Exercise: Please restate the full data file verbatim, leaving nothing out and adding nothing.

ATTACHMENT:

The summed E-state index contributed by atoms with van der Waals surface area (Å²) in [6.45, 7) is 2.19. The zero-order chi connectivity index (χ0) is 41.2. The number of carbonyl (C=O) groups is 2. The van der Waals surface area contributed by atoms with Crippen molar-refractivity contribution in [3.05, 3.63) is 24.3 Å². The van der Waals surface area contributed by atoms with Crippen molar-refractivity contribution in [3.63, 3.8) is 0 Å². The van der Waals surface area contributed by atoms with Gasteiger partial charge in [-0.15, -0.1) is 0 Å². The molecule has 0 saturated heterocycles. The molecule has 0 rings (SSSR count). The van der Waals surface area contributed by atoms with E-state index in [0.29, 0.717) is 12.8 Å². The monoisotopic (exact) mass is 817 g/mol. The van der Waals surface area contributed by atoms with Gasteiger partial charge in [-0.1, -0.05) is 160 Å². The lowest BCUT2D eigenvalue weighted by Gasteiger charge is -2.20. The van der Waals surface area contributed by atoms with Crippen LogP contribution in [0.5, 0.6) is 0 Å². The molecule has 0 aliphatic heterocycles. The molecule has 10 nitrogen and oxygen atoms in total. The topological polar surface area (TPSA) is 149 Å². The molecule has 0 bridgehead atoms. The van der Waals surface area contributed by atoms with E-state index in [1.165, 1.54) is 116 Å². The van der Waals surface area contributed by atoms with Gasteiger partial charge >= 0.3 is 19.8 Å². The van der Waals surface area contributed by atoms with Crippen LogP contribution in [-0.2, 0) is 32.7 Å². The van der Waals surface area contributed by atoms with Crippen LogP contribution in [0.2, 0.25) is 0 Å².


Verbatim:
The summed E-state index contributed by atoms with van der Waals surface area (Å²) in [6.45, 7) is 2.19. The zero-order chi connectivity index (χ0) is 41.2. The number of carbonyl (C=O) groups is 2. The van der Waals surface area contributed by atoms with Crippen molar-refractivity contribution in [3.05, 3.63) is 24.3 Å². The van der Waals surface area contributed by atoms with Crippen molar-refractivity contribution in [3.63, 3.8) is 0 Å². The van der Waals surface area contributed by atoms with Gasteiger partial charge in [-0.15, -0.1) is 0 Å². The molecule has 0 saturated heterocycles. The molecule has 0 rings (SSSR count). The van der Waals surface area contributed by atoms with E-state index in [0.29, 0.717) is 12.8 Å². The monoisotopic (exact) mass is 817 g/mol. The van der Waals surface area contributed by atoms with Gasteiger partial charge in [-0.1, -0.05) is 160 Å². The lowest BCUT2D eigenvalue weighted by Gasteiger charge is -2.20. The van der Waals surface area contributed by atoms with Crippen LogP contribution in [0.5, 0.6) is 0 Å². The molecule has 0 aliphatic heterocycles. The molecule has 10 nitrogen and oxygen atoms in total. The topological polar surface area (TPSA) is 149 Å². The molecule has 0 bridgehead atoms. The van der Waals surface area contributed by atoms with E-state index in [1.165, 1.54) is 116 Å². The van der Waals surface area contributed by atoms with Gasteiger partial charge >= 0.3 is 19.8 Å². The van der Waals surface area contributed by atoms with Crippen LogP contribution in [-0.2, 0) is 32.7 Å². The van der Waals surface area contributed by atoms with Crippen LogP contribution in [0.2, 0.25) is 0 Å².